— Jeff Wilson
“In my discussions about this plan, most people forget that it is supposed to eliminate all other federal taxes, thus simplifying and lowering some things in our life. I’ve asked numerous young people and they are against it, thinking that now they will pay more in taxes until I ask them if they buy gasoline, fly on a plane, or use a cell phone. To which they say, ‘I didn’t know all those had federal taxes on them.’ Like most things, the media plays people to whatever slant they land on. I’m still undecided for a couple of reasons:
“1. Will they ever really eliminate other taxes, permanently?
“2. Will there be a ceiling that the 9-9-9 [plan] will never increase?”
— Erv Sweet
“What are the unintended consequences of the plan?
“No deductions for that home improvement loan and 9% more cost added to building materials. We know how quickly a 10% increase kills a category in the store.
“No tax on used merchandise? How long before an ugly underground economy emerges that skirts building codes.”
— Tom Fromelt
Southern Yellow Pine
“In our market (New Hampshire), Southern Yellow Pine is used primarily as pressure treated, and mostly in exterior decks. The result of decreased design value changes would most likely cause us to increase member size and reduce spans. It’s hard to say what impact that might have on the market. It will make the finished price of a deck project higher for sure. But, will it be enough to stop people from building these decks? Probably not.”
— Eric Murphy
East Coast Lumber
“The Southern Forest Products Association (SFPA) does not test lumber or establish design values. SFPA is not a lumber rules-writing agency. The SFPA’s primary function is to market lumber products and to help users understand Southern Pine grading rules and design values developed by the Southern Pine Inspection Bureau (SPIB) and approved by the American Lumber Standard Committee (ALSC).”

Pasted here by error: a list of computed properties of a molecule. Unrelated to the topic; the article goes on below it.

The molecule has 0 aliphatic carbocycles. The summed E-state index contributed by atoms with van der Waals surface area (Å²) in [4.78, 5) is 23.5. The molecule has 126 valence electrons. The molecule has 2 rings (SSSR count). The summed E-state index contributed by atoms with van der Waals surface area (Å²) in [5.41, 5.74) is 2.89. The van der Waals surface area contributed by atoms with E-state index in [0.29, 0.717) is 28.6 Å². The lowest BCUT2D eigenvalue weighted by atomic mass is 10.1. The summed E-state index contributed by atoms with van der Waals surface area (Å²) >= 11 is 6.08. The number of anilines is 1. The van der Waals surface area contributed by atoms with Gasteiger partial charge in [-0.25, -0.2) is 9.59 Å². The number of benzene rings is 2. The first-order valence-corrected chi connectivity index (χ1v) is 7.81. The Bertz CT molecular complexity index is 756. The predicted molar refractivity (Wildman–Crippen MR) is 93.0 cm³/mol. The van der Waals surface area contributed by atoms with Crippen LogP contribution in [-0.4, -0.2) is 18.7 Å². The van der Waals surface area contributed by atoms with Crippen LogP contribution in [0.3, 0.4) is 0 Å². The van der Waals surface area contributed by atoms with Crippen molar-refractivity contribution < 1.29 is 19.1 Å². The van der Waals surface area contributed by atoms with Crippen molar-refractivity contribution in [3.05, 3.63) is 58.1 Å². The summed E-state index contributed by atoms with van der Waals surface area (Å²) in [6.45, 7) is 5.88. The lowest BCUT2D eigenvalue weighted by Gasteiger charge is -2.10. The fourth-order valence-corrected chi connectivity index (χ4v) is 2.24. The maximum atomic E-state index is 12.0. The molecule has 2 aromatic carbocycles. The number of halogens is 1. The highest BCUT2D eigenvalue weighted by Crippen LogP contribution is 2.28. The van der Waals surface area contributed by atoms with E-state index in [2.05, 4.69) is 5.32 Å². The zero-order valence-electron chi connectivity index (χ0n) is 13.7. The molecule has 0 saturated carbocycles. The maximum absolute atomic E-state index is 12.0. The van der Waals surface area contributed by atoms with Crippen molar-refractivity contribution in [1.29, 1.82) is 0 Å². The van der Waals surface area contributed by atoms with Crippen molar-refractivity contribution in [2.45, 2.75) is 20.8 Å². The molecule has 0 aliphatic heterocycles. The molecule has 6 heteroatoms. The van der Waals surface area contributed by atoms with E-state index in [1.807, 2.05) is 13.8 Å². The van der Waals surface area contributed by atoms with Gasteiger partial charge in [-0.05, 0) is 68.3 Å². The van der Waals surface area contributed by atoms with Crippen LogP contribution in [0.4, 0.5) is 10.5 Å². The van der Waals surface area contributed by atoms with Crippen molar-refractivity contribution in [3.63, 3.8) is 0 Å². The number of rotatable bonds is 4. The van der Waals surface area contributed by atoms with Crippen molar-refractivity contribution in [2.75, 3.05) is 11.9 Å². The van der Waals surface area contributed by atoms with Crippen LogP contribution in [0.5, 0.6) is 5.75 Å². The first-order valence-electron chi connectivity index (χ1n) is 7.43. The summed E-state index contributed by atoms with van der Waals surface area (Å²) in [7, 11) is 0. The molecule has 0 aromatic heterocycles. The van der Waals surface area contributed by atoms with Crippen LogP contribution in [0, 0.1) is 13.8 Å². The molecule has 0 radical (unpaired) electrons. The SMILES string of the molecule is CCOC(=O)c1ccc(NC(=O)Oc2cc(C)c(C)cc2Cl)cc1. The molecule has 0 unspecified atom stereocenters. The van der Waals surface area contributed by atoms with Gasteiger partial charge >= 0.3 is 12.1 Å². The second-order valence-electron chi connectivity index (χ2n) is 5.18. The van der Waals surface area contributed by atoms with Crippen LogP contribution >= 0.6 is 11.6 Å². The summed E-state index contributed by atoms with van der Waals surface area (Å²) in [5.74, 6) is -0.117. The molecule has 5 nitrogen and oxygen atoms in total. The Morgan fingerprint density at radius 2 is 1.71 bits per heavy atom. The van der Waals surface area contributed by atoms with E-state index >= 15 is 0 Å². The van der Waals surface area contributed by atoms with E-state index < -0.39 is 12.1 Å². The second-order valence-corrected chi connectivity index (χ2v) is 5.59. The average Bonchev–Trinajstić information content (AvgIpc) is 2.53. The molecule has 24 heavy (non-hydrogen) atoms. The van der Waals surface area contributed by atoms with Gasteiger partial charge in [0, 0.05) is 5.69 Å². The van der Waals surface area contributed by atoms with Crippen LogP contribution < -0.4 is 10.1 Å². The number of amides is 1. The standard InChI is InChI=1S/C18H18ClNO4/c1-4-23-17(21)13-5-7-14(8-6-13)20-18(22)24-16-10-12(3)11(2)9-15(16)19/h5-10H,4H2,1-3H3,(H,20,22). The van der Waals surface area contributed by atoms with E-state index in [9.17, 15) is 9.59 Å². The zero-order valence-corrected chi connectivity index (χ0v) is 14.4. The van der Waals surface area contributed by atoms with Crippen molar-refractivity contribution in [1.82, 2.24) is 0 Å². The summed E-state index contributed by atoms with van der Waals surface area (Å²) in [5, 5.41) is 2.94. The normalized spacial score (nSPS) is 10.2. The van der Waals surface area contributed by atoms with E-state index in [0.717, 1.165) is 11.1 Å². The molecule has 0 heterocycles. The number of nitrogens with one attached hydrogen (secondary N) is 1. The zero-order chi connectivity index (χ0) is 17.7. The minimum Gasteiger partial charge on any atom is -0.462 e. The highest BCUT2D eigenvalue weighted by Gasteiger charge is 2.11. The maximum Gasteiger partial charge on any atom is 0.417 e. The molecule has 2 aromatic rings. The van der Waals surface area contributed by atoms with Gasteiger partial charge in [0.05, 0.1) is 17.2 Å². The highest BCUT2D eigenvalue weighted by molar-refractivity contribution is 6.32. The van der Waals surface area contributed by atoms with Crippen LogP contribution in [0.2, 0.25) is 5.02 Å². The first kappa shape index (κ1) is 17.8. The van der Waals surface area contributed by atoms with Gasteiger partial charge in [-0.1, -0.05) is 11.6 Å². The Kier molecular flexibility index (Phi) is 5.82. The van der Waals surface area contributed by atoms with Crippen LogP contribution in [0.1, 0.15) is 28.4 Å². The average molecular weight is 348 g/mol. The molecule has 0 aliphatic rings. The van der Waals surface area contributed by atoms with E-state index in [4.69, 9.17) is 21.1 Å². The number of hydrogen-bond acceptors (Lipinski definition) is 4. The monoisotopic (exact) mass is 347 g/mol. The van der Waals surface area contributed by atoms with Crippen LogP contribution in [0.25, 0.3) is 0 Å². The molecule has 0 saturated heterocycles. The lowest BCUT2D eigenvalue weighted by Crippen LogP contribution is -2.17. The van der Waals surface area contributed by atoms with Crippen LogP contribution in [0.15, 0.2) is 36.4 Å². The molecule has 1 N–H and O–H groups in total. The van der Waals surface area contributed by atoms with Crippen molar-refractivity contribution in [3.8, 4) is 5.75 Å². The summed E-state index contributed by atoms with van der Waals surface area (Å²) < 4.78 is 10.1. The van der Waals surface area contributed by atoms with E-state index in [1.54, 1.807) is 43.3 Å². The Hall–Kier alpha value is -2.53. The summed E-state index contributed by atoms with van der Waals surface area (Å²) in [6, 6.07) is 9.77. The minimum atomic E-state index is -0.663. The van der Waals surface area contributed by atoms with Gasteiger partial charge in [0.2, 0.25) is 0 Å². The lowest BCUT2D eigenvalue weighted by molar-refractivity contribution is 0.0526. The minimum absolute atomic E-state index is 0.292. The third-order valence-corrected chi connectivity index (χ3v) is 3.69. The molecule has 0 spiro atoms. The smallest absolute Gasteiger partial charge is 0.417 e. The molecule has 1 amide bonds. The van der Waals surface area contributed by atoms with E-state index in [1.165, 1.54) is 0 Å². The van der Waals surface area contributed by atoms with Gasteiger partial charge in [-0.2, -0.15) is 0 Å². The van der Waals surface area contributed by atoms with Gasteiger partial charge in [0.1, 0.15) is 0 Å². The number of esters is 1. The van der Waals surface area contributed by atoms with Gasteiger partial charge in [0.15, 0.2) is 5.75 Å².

— Southern Forest Products Association
Sunday hours and home centers
“If I am an applicant seeking a job from a business that is open seven days a week, and I firmly believe that working on Sunday or Saturday would conflict with my religious beliefs, I have two options:
“1. Apply elsewhere. This is America. You get to choose where you want to apply for a job. Apply at a workplace that is open Monday through Friday.
“2. Be upfront to the selecting manager that you are not available on Saturday (for Sabbath) or on Sunday. The employer can then decide if your schedule will fit into the current pool of employees.”
— Paul Rodriguez
Hayward So You Can Build
Santa Maria, Calif.
Lifetime Brands acquires Creative Tops, Creative Tops Far East
Garden City N.Y.-based Lifetime Brands, a provider of kitchenware, tabletop, home decor and lifestyle products, has acquired Creative Tops Limited and Creative Tops Far East Limited (CTFE).
Creative Tops is a wholesale provider of tableware, kitchenware and giftware products in the United Kingdom. CTFE is based in Hong Kong and provides sourcing and other services for Creative Tops and its customers.
For its fiscal year ended March 31, Creative Tops and CTFE had combined net revenues of about $42.3 million.
"The acquisition of Creative Tops and CTFE represents a compelling, multifaceted opportunity that will allow us to accelerate our growth and to strengthen our business,” said Jeffrey Siegel, Lifetime’s chairman, president and CEO. "Creative Tops is a highly regarded provider of private-label and branded housewares products.
"The acquisition reflects our ongoing commitment to building shareholder value through growth in revenues, net income and diluted earnings per share. Together with Lifetime’s established partnerships in North and Central America, this strategic combination creates a global leader in the housewares business with a focus on quality and innovation."
Creative Tops markets its products to department stores, supermarket groups, home and garden centers and other housewares retailers and independent shops in the United Kingdom, and retailers in Australia, France, Germany, Italy, Ireland, Korea, the Netherlands, New Zealand, Norway, Russia, South Africa, Spain, Taiwan and the United States.
CTFE provides product design, sourcing, quality assurance, ethical compliance and audit, merchandising, logistics, order fulfillment and other services for Creative Tops, as well as for its global retailer partners that choose to develop their own in-line or seasonal offerings and promotions.
Lifetime was advised by Livingstone Partners, trans-Atlantic corporate finance advisers specializing in cross-border M&A.